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Math Help - Equation of plane

  1. #1
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    Equation of plane

    Find a Cartesian equation for the plane P in R3 that passes through the points A(1,0,0), B(0,3,0) and C(0,0,4).

    I there any way to do this question without using the cross product?
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  2. #2
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    See this Wikipedia article, especially Method 2. It uses matrix algebra to solve a system of linear equations, but this system can be solved using any method, such as the elimination of variables, which I believe is taught in school. You could put d = -1 (or any other non-zero number).
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  3. #3
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    Hello, SyNtHeSiS!

    \text{Find a Cartesian equation for the plane }P\text{ in }R^3\text{ that passes}
    \text{through the points }A(1,0,0),\:B(0,3,0)\text{ and }C(0,0,4).

    \text{Is there any way to do this question without using the cross product?}

    The general equation of a plane is: . ax + by + cz \:=\:d


    Substitute the three given points:

    \begin{array}{ccccccccc}<br />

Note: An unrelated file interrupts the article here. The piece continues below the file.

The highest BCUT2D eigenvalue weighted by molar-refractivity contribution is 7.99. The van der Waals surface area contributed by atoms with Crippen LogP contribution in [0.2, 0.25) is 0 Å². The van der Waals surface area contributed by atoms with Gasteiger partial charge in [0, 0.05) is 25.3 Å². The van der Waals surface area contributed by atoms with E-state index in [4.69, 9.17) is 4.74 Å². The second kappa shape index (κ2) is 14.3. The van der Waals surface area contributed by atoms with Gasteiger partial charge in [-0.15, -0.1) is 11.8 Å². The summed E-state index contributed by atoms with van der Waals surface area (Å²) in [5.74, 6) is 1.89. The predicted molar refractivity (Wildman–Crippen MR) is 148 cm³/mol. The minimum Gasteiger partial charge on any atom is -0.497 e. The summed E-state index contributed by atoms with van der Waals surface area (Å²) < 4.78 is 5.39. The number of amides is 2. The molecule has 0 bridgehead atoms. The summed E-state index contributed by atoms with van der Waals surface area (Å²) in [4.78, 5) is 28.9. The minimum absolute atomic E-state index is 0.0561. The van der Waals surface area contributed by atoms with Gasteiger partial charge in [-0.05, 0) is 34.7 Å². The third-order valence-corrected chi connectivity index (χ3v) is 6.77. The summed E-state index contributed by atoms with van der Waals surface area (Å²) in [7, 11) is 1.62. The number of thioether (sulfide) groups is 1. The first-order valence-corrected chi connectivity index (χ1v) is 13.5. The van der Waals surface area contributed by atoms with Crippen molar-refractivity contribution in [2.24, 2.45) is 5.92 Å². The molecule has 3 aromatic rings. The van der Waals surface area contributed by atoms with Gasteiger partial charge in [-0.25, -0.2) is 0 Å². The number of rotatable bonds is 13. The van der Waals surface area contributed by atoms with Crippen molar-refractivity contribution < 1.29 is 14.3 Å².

A(1,0,0)\!: & a(1) + b(0) + c(0) \;=\; d & \Longrightarrow& a \;=\; d \\ \\[-3mm]<br />
B(0,3,0)\!: & a(0) + b(3) + c(0) \;=\; d & \Longrightarrow & b \;=\; \frac{d}{3} \\ \\[-3mm]<br />
C(0,0,4)\!: & a(0) + b(0) + c(4) \;=\; d & \Longrightarrow & c \;=\; \frac{d}{4}<br />
\end{array}


    So we have: . dx + \dfrac{d}{3}y + \dfrac{d}{4}z \;=\;d


    Multiply through by \frac{12}{d}\!:\;\;12x + 4y + 3z \;=\;12

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  4. #4
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    Quote Originally Posted by SyNtHeSiS View Post
    Find a Cartesian equation for the plane P in R3 that passes through the points A(1,0,0), B(0,3,0) and C(0,0,4).

    I there any way to do this question without using the cross product?
    Form vectors \vec{a}=\vec{AB}=(-1,3,0) and \vec{b}=\vec{AC}=(-1,0,4). Now you have one point (A with its radius vector \vec{r}_A=(1,0,0)) and two vectors that lie in the same plane. Using them you can form a parametric equation of that plane, describing a radius vector \vec{r}_T=x\vec{i}+y\vec{j}+z\vec{k} of an arbitrary point T(x,y,z) in that plane.


    \vec{r}_T=\vec{r}_A+\lambda \vec{AB}+\mu \vec{AC}.

    Componentwise it looks like this.

    x=1-\lambda - \mu
    y=3\lambda
    z=4\mu

    And from there it is easy to form the equation of the plane, just substituting \lambda and \mu in the first equation with the expression from second and third eq.

    x=1-\frac{y}{3}-\frac{z}{4}
    12x+4y+3z-12=0.

    There you have it mate.
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